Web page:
CBS execs came under fire after announcing their new shows on Wednesday. The network faced criticism for the second year in a row after it was revealed that its upcoming fall lineup would feature all male leads.
"More women watch CBS, percentage-wise, than any other network, so our shows have a lot of female appeal," network CEO Les Moonves said about the number (zero) of female leads in CBS's newly announced schedule at the annual Upfronts breakfast in New York City.
"I don't think we've ever had to apologize for having Madam Secretary and Lucy Liu, and The Good Fight, and The Good Wife," he added. "We do a number of pilots, a lot of them have women in starring roles. There are a lot of women on the schedule. The best pilots win at the end of the day. And we think our track record is OK."
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We should note that, out of the six new shows being added to their schedule this fall (SEAL Team, Young Sheldon, Wisdom Of The Crowd, Me, Myself And I, 9JKL and S.W.A.T.), only one person of color features in a lead role (Shemar Moore in S.W.A.T.), and not one woman is a lead. That's in stark contrast to the increased diversity promised by former CEO Glenn Gellar during last year's Upfronts breakfast.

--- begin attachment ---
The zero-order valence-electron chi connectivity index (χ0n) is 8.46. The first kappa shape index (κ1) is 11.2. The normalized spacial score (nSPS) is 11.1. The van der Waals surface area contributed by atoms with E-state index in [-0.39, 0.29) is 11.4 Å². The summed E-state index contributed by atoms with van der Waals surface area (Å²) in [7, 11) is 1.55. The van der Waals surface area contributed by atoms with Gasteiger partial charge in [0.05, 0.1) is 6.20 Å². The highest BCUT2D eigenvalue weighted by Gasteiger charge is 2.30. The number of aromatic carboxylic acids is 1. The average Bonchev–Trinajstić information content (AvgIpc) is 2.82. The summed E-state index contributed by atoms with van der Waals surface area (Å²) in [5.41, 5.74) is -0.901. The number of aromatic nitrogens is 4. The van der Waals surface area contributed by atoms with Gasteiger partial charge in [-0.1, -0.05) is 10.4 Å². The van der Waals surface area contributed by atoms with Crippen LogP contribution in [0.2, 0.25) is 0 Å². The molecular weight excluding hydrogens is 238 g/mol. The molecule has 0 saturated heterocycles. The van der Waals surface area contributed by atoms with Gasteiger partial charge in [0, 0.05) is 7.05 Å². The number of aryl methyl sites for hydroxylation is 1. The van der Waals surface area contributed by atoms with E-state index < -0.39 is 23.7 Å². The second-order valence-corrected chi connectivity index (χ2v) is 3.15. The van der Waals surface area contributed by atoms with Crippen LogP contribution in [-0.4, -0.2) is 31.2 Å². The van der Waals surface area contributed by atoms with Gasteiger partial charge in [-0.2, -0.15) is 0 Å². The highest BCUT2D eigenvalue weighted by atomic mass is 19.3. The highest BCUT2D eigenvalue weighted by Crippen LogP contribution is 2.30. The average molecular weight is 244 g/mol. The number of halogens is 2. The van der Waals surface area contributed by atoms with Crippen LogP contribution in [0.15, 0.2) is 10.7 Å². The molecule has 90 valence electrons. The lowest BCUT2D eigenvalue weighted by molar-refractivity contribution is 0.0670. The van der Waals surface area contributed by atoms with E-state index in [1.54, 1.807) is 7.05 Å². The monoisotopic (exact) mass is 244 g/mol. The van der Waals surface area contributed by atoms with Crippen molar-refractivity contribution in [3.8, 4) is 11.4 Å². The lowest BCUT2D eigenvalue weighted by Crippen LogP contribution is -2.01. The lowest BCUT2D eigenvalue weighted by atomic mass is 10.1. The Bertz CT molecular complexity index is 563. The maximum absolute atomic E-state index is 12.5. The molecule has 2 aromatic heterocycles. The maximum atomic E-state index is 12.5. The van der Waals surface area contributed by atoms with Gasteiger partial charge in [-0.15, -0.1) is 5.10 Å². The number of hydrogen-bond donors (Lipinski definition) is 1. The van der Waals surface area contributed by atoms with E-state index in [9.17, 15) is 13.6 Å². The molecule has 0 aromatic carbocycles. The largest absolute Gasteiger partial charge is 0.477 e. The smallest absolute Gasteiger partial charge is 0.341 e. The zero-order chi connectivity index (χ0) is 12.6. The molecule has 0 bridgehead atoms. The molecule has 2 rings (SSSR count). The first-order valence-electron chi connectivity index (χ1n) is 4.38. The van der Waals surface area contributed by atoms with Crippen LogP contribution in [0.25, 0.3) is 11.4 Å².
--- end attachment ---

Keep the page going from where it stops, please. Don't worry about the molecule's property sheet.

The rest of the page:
When a reporter pressed the issue and asked if CBS might be "facing the wrong direction," Moonves had a counterargument.
"I don't think that's the case. Let me put on my CEO hat for a second because I'm not the president of entertainment. When I look at the totality of what CBS is, I look at news, I look at daytime, I look at sports, I look at Showtime, I look at The CW," he said. "And when you look at the totality of that, I think we're fine in terms of the number of women who are behind the camera and in front of the camera."
He continued: "I think we're doing a very good job. I don't think we're looking in the wrong direction, on the contrary."
We'll see if they do a better job next season.